This could in turn put them at risk of serious health problems, including osteoporosis, muscle pain, or weakness.
Researchers are calling for all psychiatric inpatients to be routinely screened for vitamin D deficiency.
The small-scale study involved 17 male patients in a low security psychiatric service and was carried out by researchers from St Bernard’s Hospital in Middlesex.
Blood tests revealed that none of the patients had enough vitamin D. Two had a borderline deficiency and the other 15 deficiency.
Seven of the patients had such low vitamin D levels that tests were unable to produce an accurate reading.
Of the 17 inpatients, 10 were African or African-Caribbean, two were of mixed ethnicity, one was Vietnamese.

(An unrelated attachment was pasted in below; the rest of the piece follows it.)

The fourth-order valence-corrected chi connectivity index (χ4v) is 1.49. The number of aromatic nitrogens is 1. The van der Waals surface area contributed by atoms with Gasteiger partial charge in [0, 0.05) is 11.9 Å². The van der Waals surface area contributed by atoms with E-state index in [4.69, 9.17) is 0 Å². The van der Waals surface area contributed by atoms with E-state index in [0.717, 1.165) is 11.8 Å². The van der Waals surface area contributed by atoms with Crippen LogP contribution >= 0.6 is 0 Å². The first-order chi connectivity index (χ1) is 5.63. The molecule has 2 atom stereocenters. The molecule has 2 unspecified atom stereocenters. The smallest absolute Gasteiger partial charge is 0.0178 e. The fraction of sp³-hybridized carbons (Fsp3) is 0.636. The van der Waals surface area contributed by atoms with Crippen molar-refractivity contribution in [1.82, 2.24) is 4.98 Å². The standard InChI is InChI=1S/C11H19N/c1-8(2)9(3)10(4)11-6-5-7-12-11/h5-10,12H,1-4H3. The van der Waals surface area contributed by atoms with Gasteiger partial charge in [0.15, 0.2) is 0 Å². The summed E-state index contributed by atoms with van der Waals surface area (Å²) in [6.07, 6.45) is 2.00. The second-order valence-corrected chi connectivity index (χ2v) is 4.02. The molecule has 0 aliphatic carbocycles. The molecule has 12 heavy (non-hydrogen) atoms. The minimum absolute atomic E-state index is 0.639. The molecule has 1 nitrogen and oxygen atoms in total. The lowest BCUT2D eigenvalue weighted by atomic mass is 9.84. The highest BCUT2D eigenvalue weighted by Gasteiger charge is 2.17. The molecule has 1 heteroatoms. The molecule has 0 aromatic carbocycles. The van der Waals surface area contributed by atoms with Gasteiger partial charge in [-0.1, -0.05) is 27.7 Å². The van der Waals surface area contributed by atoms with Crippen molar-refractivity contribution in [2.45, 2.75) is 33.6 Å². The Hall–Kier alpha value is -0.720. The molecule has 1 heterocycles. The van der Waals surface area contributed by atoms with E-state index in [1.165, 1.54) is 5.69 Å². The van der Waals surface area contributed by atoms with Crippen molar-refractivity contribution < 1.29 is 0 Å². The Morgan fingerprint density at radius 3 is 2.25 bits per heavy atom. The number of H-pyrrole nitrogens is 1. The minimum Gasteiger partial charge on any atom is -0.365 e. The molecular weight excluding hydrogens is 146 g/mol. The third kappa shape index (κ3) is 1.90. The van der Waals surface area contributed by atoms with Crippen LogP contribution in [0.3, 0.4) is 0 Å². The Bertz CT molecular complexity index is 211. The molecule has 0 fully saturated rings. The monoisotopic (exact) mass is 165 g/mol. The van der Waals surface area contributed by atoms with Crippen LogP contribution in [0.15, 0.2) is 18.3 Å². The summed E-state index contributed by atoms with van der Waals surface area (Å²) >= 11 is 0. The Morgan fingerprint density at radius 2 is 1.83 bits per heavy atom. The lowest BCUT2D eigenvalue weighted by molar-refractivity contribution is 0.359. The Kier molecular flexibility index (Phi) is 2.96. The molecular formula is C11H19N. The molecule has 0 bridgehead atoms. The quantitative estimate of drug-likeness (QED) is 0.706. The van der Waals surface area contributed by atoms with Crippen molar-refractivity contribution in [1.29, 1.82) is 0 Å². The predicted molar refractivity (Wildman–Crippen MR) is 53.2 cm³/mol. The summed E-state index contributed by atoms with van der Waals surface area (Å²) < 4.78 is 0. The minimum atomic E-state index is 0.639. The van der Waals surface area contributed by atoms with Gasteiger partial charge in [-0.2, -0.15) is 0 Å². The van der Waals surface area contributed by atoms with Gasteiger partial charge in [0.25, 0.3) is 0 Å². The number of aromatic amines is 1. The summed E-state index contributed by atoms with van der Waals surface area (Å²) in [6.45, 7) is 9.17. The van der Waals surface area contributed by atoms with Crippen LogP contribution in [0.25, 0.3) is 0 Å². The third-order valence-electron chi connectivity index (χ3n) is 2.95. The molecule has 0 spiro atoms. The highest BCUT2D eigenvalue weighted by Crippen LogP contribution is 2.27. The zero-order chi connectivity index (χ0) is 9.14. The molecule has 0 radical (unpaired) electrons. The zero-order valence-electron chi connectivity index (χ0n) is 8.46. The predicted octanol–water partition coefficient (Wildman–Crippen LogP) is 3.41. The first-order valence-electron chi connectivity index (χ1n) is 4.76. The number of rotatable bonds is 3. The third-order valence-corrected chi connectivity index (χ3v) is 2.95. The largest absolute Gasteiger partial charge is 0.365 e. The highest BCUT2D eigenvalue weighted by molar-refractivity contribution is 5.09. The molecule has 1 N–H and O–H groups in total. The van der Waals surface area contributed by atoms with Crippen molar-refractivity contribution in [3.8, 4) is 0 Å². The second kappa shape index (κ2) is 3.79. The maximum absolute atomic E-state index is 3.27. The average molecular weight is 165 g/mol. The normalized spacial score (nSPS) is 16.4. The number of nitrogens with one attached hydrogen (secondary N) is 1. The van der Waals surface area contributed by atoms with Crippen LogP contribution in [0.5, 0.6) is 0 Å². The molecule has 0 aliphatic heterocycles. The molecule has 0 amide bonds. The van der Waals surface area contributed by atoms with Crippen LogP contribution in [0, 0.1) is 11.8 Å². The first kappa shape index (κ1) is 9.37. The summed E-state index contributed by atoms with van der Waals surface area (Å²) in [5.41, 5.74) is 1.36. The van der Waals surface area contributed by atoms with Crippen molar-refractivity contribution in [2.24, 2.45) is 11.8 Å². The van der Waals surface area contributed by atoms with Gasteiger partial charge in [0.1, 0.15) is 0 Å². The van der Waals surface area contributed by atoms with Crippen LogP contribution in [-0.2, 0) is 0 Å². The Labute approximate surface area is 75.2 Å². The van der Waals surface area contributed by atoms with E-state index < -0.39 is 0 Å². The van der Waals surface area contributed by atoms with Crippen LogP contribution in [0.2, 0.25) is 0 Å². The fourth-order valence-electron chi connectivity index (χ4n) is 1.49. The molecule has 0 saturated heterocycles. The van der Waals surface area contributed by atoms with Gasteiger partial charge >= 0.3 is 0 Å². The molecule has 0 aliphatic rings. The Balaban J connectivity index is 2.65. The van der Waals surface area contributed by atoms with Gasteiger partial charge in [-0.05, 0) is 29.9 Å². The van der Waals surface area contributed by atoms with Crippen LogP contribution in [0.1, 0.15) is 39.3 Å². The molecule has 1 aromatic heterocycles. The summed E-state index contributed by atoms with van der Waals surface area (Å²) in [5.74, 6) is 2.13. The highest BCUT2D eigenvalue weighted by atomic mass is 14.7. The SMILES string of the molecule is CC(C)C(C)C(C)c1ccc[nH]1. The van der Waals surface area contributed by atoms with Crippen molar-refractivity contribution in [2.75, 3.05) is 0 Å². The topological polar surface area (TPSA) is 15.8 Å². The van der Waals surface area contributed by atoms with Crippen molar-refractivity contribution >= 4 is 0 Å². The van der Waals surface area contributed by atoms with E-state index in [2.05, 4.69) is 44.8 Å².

Researchers said that psychiatric inpatients may be vulnerable to vitamin D deficiency because of a lack of exposure to sunlight, poor diet and physical health, the use of certain drugs and an over-representation of ethnic groups know to be at greater risk.
They recommend that mental health inpatients receive their recommended daily allowance of vitamins and minerals and adequate exposure to sunlight.
Psychiatric Bulletin (2008) 32:390-393